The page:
This will start 4 routers full-meshed (ethernet cross-over cable) and each routers connected to 2 LAN:
If you would testing BSDRP integration with Cisco/Juniper devices,GNS3 is a great tools.
Latest release of GNS3 support the use of virtualbox guest: The guest speed with virtualbox is a lot's better than with Qemu.
Download a full i386/amd65 BSDRP serial image and un-xz it (using 7-zip)… you should obtain a .img file (not a .xz file!).
Using a serial image will permit to prevent keyboard mapping problem: We will connect to the console with a virtual serial port and Putty.
We need to convert the RAW BSDRP .img file to a .vdi VirtualBox hard drive image using the command-line only "VBoxManage convertfromraw".
Under MS Windows this is done by opening a cmd.exe window and entering:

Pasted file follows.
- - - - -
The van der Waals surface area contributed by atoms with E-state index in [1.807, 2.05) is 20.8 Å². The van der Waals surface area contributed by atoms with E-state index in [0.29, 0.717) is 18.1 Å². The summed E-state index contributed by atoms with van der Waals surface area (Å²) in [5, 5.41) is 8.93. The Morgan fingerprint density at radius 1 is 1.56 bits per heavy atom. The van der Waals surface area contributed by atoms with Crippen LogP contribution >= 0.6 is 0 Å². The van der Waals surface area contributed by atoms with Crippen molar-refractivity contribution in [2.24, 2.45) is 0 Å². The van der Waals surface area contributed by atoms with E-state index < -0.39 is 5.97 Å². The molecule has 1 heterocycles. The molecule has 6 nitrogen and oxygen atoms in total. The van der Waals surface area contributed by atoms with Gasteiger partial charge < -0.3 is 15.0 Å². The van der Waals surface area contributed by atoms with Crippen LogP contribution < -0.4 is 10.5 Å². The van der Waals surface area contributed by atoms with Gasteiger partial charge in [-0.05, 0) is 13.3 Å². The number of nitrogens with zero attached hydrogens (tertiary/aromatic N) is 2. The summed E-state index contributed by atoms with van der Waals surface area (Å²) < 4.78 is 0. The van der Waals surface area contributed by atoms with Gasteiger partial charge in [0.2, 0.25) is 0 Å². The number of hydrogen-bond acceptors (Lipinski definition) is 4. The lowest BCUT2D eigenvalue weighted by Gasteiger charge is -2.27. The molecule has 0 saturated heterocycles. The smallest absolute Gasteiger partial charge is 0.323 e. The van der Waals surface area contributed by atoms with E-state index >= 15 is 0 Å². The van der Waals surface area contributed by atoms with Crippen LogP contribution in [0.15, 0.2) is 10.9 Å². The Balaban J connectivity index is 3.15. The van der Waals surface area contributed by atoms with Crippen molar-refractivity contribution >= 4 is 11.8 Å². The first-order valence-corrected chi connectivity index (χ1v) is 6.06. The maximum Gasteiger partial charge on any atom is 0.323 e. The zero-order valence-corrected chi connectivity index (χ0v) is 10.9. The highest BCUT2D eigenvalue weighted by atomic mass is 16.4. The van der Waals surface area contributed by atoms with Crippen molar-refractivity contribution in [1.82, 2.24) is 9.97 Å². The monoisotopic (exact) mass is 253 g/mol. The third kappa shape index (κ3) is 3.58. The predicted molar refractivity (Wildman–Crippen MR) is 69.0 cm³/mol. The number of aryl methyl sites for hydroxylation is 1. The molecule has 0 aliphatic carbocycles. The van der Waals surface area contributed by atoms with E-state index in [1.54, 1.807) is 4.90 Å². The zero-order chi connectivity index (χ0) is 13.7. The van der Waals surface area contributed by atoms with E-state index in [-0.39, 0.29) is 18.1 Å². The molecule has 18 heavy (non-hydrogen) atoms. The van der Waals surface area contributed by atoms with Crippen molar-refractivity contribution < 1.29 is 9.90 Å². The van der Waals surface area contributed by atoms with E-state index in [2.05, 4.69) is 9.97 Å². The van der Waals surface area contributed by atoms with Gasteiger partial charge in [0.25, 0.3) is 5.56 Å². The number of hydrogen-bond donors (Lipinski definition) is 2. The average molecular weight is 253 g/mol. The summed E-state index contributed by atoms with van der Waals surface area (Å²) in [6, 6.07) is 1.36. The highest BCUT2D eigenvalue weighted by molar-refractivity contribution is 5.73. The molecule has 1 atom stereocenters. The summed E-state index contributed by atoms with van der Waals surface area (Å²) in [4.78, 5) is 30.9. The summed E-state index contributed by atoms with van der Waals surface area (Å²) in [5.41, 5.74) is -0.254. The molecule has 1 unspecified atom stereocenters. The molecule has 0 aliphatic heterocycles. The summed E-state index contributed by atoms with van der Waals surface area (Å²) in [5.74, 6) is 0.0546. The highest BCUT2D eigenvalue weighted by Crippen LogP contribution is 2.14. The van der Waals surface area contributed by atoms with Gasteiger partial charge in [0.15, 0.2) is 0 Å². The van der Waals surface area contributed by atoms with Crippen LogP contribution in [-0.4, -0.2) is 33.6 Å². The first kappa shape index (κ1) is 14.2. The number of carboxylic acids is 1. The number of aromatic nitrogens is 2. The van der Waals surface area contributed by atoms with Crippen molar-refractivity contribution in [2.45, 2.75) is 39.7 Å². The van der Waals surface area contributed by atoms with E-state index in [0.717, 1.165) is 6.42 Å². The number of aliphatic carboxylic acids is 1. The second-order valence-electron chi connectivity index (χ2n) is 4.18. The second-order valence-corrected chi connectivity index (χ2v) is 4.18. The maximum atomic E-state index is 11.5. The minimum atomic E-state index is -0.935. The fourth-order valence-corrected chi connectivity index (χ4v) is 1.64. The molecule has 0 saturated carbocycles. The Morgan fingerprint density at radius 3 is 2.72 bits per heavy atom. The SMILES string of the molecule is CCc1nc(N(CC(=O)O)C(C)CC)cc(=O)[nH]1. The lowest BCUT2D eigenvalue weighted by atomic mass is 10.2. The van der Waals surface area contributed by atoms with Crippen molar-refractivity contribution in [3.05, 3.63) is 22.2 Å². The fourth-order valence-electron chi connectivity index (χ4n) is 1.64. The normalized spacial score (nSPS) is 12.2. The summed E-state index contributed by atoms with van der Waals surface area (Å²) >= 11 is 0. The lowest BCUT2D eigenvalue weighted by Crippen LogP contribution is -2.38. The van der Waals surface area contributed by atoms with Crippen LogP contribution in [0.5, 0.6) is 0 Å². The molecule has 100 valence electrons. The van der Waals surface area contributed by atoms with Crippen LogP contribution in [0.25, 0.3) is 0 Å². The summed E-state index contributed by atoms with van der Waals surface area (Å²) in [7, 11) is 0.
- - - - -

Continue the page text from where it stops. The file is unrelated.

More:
C:\Users\Olivier>cd %VBOX_INSTALL_PATH% C:\Program Files\Oracle\VirtualBox>VBoxManage convertfromraw D:\BSDRP_1.1_full_amd64_serial.img D:\BSDRP_1.1_full_amd64_serial.vdi Converting from raw image file=D:\BSDRP_1.1_full_amd64_serial.img to file=D:\BSDRP_1.1_full_amd64_serial.vdi... Creating dynamic image with size 256000000 bytes (245MB)... C:\Program Files\Oracle\VirtualBox>
Now start VirtualBox and create a new VM:
Then, only if you are using the “serial” BSDRP image, edit your VM:
You can test your settings by starting your VM and launch PuTTY with theses parameters:
You should see the bootloader and dmesg, now shutdown your VM.
Under GNS3, go to “Edit” ⇒ “Preferences…” ⇒ “VirtualBox” ⇒ “VirtualBox Guest”
And simply select the BSDRP Vbox VM.
Use Qemu only if you can use the KVM acceleration feature (GNS3 under GNU/Linux only), if not: Use the virtualbox guest.
Download a full i386 BSDRP VGA and un-xz it (using 7-zip)… you should obtain a .img file (not a .xz file!).
Don't use a 64bit image: GNS3's Qemu is configured for running 32bits guest only.
Under GNS3, go to “Edit” ⇒ “Preferences…” ⇒ “Qemu” ⇒ “Qemu Guest”
And simply give the path to the BSDRP vga image.
If when you try starting your BSDRP qemu host you have this message:
“CPU doesn't support long mode”
This mean your are trying to start a 64bits OS on your 32bits emulated guest.